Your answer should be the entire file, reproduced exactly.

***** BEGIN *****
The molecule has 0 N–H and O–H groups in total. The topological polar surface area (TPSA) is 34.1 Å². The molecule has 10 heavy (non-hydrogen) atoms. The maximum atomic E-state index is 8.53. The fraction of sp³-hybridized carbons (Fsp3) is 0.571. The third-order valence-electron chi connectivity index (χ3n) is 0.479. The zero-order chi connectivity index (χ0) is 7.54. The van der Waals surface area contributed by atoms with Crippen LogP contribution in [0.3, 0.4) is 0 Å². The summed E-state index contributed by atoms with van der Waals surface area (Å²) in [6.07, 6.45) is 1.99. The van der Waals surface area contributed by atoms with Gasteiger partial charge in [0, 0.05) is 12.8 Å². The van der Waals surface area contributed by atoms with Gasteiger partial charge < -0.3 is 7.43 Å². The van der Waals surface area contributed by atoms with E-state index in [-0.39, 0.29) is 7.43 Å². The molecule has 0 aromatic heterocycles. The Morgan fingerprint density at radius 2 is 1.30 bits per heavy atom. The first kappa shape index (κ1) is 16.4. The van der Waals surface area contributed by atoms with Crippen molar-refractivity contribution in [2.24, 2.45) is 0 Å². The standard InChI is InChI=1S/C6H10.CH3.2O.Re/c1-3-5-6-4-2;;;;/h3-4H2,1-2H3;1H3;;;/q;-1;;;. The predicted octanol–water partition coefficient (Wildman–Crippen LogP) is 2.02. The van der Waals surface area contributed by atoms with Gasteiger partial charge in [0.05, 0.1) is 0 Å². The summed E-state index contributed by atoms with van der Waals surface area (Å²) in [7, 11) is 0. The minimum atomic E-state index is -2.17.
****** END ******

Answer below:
The molecule has 0 N–H and O–H groups in total. The topological polar surface area (TPSA) is 34.1 Å². The molecule has 10 heavy (non-hydrogen) atoms. The maximum atomic E-state index is 8.53. The fraction of sp³-hybridized carbons (Fsp3) is 0.571. The third-order valence-electron chi connectivity index (χ3n) is 0.479. The zero-order chi connectivity index (χ0) is 7.54. The van der Waals surface area contributed by atoms with Crippen LogP contribution in [0.3, 0.4) is 0 Å². The summed E-state index contributed by atoms with van der Waals surface area (Å²) in [6.07, 6.45) is 1.99. The van der Waals surface area contributed by atoms with Gasteiger partial charge in [0, 0.05) is 12.8 Å². The van der Waals surface area contributed by atoms with Gasteiger partial charge < -0.3 is 7.43 Å². The van der Waals surface area contributed by atoms with E-state index in [-0.39, 0.29) is 7.43 Å². The molecule has 0 aromatic heterocycles. The Morgan fingerprint density at radius 2 is 1.30 bits per heavy atom. The first kappa shape index (κ1) is 16.4. The van der Waals surface area contributed by atoms with Crippen molar-refractivity contribution in [2.24, 2.45) is 0 Å². The standard InChI is InChI=1S/C6H10.CH3.2O.Re/c1-3-5-6-4-2;;;;/h3-4H2,1-2H3;1H3;;;/q;-1;;;. The predicted octanol–water partition coefficient (Wildman–Crippen LogP) is 2.02. The van der Waals surface area contributed by atoms with Gasteiger partial charge in [0.05, 0.1) is 0 Å². The summed E-state index contributed by atoms with van der Waals surface area (Å²) in [7, 11) is 0. The minimum atomic E-state index is -2.17.